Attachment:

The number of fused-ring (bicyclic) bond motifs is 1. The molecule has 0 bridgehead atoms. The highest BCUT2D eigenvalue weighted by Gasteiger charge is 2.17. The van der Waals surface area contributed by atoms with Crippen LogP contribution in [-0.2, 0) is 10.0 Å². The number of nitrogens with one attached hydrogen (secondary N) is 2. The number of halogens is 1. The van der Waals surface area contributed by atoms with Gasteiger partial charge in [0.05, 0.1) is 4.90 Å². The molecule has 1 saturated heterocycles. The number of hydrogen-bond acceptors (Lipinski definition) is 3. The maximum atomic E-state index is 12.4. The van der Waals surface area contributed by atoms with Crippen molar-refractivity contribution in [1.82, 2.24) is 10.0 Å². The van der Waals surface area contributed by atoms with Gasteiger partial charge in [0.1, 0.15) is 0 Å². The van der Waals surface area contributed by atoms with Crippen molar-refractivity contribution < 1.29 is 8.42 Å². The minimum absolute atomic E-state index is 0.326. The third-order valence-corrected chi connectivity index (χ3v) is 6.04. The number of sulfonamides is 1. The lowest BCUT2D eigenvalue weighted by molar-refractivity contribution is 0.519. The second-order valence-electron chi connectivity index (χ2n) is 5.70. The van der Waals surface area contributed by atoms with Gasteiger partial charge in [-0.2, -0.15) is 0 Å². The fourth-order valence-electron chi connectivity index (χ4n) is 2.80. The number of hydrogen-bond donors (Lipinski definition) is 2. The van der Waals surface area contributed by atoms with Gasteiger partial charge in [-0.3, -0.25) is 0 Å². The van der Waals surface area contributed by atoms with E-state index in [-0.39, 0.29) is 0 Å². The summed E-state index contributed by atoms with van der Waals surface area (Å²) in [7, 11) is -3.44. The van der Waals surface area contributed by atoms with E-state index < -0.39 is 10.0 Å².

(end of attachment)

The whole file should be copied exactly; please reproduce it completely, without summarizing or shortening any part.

The number of fused-ring (bicyclic) bond motifs is 1. The molecule has 0 bridgehead atoms. The highest BCUT2D eigenvalue weighted by Gasteiger charge is 2.17. The van der Waals surface area contributed by atoms with Crippen LogP contribution in [-0.2, 0) is 10.0 Å². The number of nitrogens with one attached hydrogen (secondary N) is 2. The number of halogens is 1. The van der Waals surface area contributed by atoms with Gasteiger partial charge in [0.05, 0.1) is 4.90 Å². The molecule has 1 saturated heterocycles. The number of hydrogen-bond acceptors (Lipinski definition) is 3. The maximum atomic E-state index is 12.4. The van der Waals surface area contributed by atoms with Crippen molar-refractivity contribution in [1.82, 2.24) is 10.0 Å². The van der Waals surface area contributed by atoms with Gasteiger partial charge in [0.1, 0.15) is 0 Å². The van der Waals surface area contributed by atoms with Crippen molar-refractivity contribution < 1.29 is 8.42 Å². The minimum absolute atomic E-state index is 0.326. The third-order valence-corrected chi connectivity index (χ3v) is 6.04. The number of sulfonamides is 1. The lowest BCUT2D eigenvalue weighted by molar-refractivity contribution is 0.519. The second-order valence-electron chi connectivity index (χ2n) is 5.70. The van der Waals surface area contributed by atoms with Gasteiger partial charge in [-0.2, -0.15) is 0 Å². The fourth-order valence-electron chi connectivity index (χ4n) is 2.80. The number of hydrogen-bond donors (Lipinski definition) is 2. The van der Waals surface area contributed by atoms with Gasteiger partial charge in [-0.3, -0.25) is 0 Å². The van der Waals surface area contributed by atoms with E-state index in [-0.39, 0.29) is 0 Å². The summed E-state index contributed by atoms with van der Waals surface area (Å²) in [7, 11) is -3.44. The van der Waals surface area contributed by atoms with E-state index < -0.39 is 10.0 Å².